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Substance abuse treatment is committed to abstinence from nonmedical drug use. Yet, continued nonmedical drug and alcohol use and relapse are so common that they are often defined as part of the disease itself.

A “new paradigm” for care management has been pioneered over the past four decades by the state Physician Health Programs (PHPs).1 PHPs provide diagnostic evaluation, treatment referral, close monitoring and support services to health care professionals who have conditions, including in particular substance use disorders, which can impair their ability to practice medicine with reasonable skill and safety. In dealing with substance use disorders, PHPs use a zero tolerance standard for any alcohol or other drug use, enforced by intensive random testing and close linkage to the 12-step programs of Alcoholics Anonymous and Narcotics Anonymous to produce remarkable long-term outcomes. These outcomes set a far higher standard for success in treatment and they cast doubt on the definition of addiction as being characterized by relapse. They demonstrate that the environment in which the decision to use or not to use alcohol and drugs is a powerful determinant of outcomes.

PHPs use frequent random drug tests with panels covering 20+ substances often including advanced alcohol tests which can detect recent use up to six days after alcohol consumption. Each day, physicians call a telephone number to learn if they are required to be drug tested that day. There are immediate and serious consequences for a positive test or for any other noncompliance with the program, including skipping tests. Noncompliant physicians are typically removed from medical practice and are admitted to more intensive treatment under even more intense monitoring.

The first national study of the physicians in 16 state PHPs showed that over the course of five years of monitoring, 64 percent completed their monitoring contracts, 16 percent signed new contracts or extended their contracts and 28 percent did not complete their contract.2 Among the physicians who completed or extended their contracts, 81 percent had no relapse during the five years of monitoring. Among the physicians who had at least one positive drug test, 74 percent never had a second positive. The overall positive rate was about one half of one percent, meaning on average, one in 200 tests were positive for any alcohol or drug use.

The lessons learned from the PHP experience are widely applicable in many other settings including drug-free workplace programs. Physicians in PHPs have a lot on the line, including their careers. It is in the interest of these physicians to become drug- and alcohol-free and resume their medical practices. The same can be said for employees who participate in workplace recovery programs.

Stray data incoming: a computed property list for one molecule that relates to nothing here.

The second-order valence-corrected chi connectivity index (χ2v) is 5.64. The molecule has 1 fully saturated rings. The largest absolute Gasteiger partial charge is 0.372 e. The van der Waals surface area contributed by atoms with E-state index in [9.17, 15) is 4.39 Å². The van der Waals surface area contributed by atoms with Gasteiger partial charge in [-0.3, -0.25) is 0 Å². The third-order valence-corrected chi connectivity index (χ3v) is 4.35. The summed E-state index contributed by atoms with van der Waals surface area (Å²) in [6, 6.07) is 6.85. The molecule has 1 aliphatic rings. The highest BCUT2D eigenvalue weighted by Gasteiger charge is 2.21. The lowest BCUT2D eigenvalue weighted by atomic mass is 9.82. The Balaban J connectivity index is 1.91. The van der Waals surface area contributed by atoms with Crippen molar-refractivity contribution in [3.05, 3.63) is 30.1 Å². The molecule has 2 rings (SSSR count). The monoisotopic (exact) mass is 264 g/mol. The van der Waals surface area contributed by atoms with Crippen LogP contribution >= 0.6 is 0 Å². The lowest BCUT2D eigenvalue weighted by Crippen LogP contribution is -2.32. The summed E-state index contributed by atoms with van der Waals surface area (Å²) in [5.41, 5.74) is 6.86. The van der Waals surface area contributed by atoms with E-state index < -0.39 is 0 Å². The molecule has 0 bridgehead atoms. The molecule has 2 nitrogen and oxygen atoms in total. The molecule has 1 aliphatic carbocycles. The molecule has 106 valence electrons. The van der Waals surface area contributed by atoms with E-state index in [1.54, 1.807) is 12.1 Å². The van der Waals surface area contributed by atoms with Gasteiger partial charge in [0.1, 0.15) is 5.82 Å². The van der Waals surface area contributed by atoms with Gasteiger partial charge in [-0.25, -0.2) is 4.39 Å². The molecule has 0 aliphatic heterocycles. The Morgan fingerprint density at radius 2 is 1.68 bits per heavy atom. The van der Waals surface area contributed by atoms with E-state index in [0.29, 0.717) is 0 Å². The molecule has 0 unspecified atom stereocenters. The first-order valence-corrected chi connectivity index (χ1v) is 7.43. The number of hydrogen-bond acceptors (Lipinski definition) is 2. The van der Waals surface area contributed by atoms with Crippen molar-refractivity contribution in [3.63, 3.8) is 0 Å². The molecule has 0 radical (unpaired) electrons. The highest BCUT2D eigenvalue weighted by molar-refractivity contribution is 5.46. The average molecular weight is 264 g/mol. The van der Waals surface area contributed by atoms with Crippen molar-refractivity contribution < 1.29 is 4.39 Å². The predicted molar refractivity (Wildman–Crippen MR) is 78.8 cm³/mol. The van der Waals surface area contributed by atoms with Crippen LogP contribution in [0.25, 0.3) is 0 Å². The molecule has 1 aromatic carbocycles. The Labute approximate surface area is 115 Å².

While some may dismiss the PHP results because physicians are a uniquely advantaged patient population, a similar approach has produced outstanding results in a dramatically different population of addicted people — convicted felons on probation. A randomized control study of the pioneering HOPE Program showed that compared to a control group of standard probationers, HOPE participants were 55 percent less likely to be arrested for new crimes, 72 percent less likely to use drugs, 61 percent less likely to miss appointments with probation officers and 53 percent less likely to have their probation revoked.3 HOPE probationers were sentenced to 48 percent fewer days of incarceration.

The new paradigm of long-term monitoring with swift, certain and serious consequences for any detection of drug or alcohol has the potential to substantially improve long-term outcomes for substance abuse treatment.

Robert L. DuPont, MD
President, Institute for Behavior and Health, Inc.
www.ibhinc.org

1DuPont, R. L. & Humphreys, K. (2011). A new paradigm for long-term recovery. Substance Abuse, 32(1), 1-6.

2McLellan, A. T., Skipper, G. E., Campbell, M. G. & DuPont, R. L. (2008). Five year outcomes in a cohort study of physicians treated for substance use disorders in the United States. British Medical Journal, 337:a2038.

3Hawken, A. & Kleiman, M. (2009). Managing Drug Involved Probationers With Swift and Certain Sanctions: Evaluating Hawaii’s HOPE. Washington, DC: National Institute of Justice, Office of Justice Programs, U.S. Department of Justice.


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